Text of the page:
My Google “alert” for “‘Margaret Langstaff’ in the news” sent me a notice today that I died two days ago. Well, I felt like I had died two days ago, but, somehow I didn’t, so I want to hasten to add, to quote Mark Twain, who experienced a similar existential and social disconnect, that “Reports of my death have been greatly exaggerated.” Some few may be disappointed that I am here to deny and refute Google on this matter, nevertheless . . .
I must admit Google may have been about half-right and just jumped the gun, had been a little premature in their announcement. My life has had some challenges recently:
All three of my computers crashed
Most of my online accounts were hacked
Quite a bit of personal data, including financial, was stolen.
But, whew, after a few days and hundreds of dollars, I’m back and still have a pulse, I think –as of this writing;)
The internet has become enormously problematic in many ways and security online is a very complex constantly evolving matter. Virus protection and firewalls are not enough, the environment is constantly changing and hackers are relentless, brilliant in some ways. very inventive.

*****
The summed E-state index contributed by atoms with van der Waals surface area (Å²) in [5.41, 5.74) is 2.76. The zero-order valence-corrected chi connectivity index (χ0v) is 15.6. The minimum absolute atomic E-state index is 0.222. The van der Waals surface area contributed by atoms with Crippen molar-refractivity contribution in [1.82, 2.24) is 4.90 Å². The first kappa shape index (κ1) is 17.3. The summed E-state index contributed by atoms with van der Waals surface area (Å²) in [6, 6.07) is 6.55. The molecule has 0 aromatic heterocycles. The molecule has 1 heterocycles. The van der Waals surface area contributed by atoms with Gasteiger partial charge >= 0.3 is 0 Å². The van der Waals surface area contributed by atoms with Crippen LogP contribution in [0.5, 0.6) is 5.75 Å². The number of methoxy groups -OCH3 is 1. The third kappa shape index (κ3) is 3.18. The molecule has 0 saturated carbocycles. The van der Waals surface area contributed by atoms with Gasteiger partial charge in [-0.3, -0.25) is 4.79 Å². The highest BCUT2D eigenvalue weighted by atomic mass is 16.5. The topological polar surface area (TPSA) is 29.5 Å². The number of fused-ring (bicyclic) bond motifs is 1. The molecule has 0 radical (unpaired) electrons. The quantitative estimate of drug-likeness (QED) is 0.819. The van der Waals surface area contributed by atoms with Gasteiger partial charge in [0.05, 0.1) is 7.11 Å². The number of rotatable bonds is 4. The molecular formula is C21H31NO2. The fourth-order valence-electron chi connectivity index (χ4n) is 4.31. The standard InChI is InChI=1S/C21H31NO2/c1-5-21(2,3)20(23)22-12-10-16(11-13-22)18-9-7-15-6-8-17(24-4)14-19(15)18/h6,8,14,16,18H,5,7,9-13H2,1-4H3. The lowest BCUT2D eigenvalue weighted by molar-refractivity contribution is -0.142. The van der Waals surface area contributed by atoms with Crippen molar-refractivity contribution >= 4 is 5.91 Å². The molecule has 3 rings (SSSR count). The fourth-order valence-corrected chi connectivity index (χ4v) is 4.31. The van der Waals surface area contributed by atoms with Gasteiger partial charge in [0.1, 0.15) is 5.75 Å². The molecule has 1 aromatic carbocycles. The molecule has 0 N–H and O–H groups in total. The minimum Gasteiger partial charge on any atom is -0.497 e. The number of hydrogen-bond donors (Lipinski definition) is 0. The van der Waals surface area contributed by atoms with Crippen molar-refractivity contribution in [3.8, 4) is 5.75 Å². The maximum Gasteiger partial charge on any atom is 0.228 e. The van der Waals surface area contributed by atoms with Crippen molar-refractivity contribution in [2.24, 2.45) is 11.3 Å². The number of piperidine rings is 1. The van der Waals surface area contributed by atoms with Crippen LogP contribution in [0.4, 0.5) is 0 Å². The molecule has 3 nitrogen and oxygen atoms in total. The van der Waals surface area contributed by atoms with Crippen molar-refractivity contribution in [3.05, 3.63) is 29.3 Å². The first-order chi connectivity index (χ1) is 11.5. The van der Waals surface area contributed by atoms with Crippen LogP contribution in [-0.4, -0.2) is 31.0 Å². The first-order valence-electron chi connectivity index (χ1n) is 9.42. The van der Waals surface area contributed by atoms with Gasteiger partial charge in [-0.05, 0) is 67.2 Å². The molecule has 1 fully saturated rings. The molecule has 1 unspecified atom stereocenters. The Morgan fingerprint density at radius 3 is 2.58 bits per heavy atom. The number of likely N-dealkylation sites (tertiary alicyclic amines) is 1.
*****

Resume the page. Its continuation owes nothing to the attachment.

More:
Cell phones are very susceptible to hackers, as well. Never store any passwords or credit info on your cell phone. Trust me on this!
To finish this weird story, sad to say, but Google was not entirely wrong in its alert. Yes, some poor soul (apparently a wonderful woman, much loved, a wife, mother and grandmother) by the name of Margaret Langstaff did actually die–in Ontario, Canada.
Google is totally bereft of irony, wit, good taste, any human discretion, compassion or discernment. And think about it: in effect, the world is in its “hands.”
Too much information in one place. Dangerous.